This week the Department for Transport released a document entitled Transforming the North’s Railways,1 which is a summary of responses to a consultation carried out in June 2014 and the specifications in the tender documents issued to the bidders shortlisted for the Northern and TransPennine Express (TPE) franchises.
This document is important for two reasons. First and foremost, the North has experienced substantial passenger growth over the past decade, but has received relatively little investment in either infrastructure or rolling stock compared with the South East.2 Secondly, it outlines firm commitments which can be used to hold politicians to account, instead of the vague hand-wavey promises we’ve had in the past.
The main benefits promised by the document include:
- Replacement of Pacer trains by 2020.
- New carriages for non-electrified Northern lines.
- Modernisation of all remaining Northern trains.
- Big increases in capacity and service frequency.
- Substantial sums for station improvements.
- Free wireless.
Let’s take a look at some of those in more detail.
Replacement of Pacers
For those fortunate enough to have never travelled on this rolling stock, Pacers are effectively the body shell of a bus mounted on rail axles. Produced on the cheap in the 1980s, they were intended as a stop-gap measure to keep branch lines open, but have instead continued in use well beyond their expected lifespan of twenty years. Nicknamed ‘nodding donkeys’ due to their up and down movements (particularly at higher speeds), they are hated by everyone other than the Pacer Preservation Society.3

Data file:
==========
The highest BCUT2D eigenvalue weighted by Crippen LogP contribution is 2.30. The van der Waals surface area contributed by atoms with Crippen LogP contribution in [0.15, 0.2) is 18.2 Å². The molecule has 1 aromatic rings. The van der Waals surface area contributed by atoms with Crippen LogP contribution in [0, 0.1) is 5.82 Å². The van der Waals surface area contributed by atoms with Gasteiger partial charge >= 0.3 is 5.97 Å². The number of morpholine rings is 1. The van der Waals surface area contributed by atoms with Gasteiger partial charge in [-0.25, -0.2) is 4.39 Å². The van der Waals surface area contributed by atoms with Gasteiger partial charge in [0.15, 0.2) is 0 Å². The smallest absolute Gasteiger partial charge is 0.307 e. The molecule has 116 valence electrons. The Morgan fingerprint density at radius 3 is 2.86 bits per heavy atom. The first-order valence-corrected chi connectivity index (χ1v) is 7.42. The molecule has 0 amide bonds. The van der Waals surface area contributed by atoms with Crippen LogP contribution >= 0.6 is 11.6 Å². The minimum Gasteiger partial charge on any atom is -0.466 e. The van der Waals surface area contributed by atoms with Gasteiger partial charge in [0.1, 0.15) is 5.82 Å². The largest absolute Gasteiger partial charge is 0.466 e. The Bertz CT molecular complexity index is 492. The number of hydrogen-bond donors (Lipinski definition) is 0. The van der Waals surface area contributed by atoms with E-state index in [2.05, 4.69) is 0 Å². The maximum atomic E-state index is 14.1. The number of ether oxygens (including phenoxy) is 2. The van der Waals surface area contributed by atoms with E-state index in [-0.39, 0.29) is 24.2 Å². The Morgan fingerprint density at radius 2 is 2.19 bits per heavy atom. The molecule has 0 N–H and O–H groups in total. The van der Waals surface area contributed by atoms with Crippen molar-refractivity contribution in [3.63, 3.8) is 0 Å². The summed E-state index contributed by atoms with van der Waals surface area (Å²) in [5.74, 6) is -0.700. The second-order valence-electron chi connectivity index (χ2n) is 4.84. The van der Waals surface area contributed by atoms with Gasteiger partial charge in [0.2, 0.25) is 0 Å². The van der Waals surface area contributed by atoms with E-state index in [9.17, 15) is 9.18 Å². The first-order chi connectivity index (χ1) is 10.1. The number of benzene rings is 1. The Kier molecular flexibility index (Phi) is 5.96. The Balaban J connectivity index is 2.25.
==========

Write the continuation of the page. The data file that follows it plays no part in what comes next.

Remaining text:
The replacement of Pacers is not an entirely altruistic policy, as they would have to be withdrawn or substantially remodelled in order to meet accessibility regulations which come into force in 2020.4 It’s also unknown what the plans are for other franchises which use Pacers, as this document only covers the North of England.
The key question about ditching the Pacers though is not whether or when this should happen, but what will replace them. Some Pacers may be displaced by cascaded diesel units from newly electrified lines, but with nearly 100 units to replace at Northern it’s not clear whether cascades alone will be sufficient. It has been suggested that some of the London Underground D-stock tube units could be rebuilt as diesel units (currently they use a third rail system), but that would require the interiors and engines to be substantially modified, and it’s not clear how much that would cost. I also can’t imagine Northern passengers being particularly happy if one set of 1980s rolling stock is replaced by hand-me-downs from London made in the same era.
New carriages for non-electrified Northern routes
For non-electrified routes which don’t use Pacers, the only other rolling stock currently available to Northern are the various Sprinter trains. These hark from a similar era, but are more robust and offer a more comfortable journey, though they are still only suitable for commuter routes (despite this, Northern uses them for long distance journeys). I’m not sure how new carriages will be provided in these cases, because the Sprinters are self-powered (there is no locomotive at either end), so new carriages effectively means new trains. I suspect it’s more likely that instead of new carriages we’ll get ‘as new’ refurbishments of the Sprinters (i.e. modernisation rather than genuinely new trains).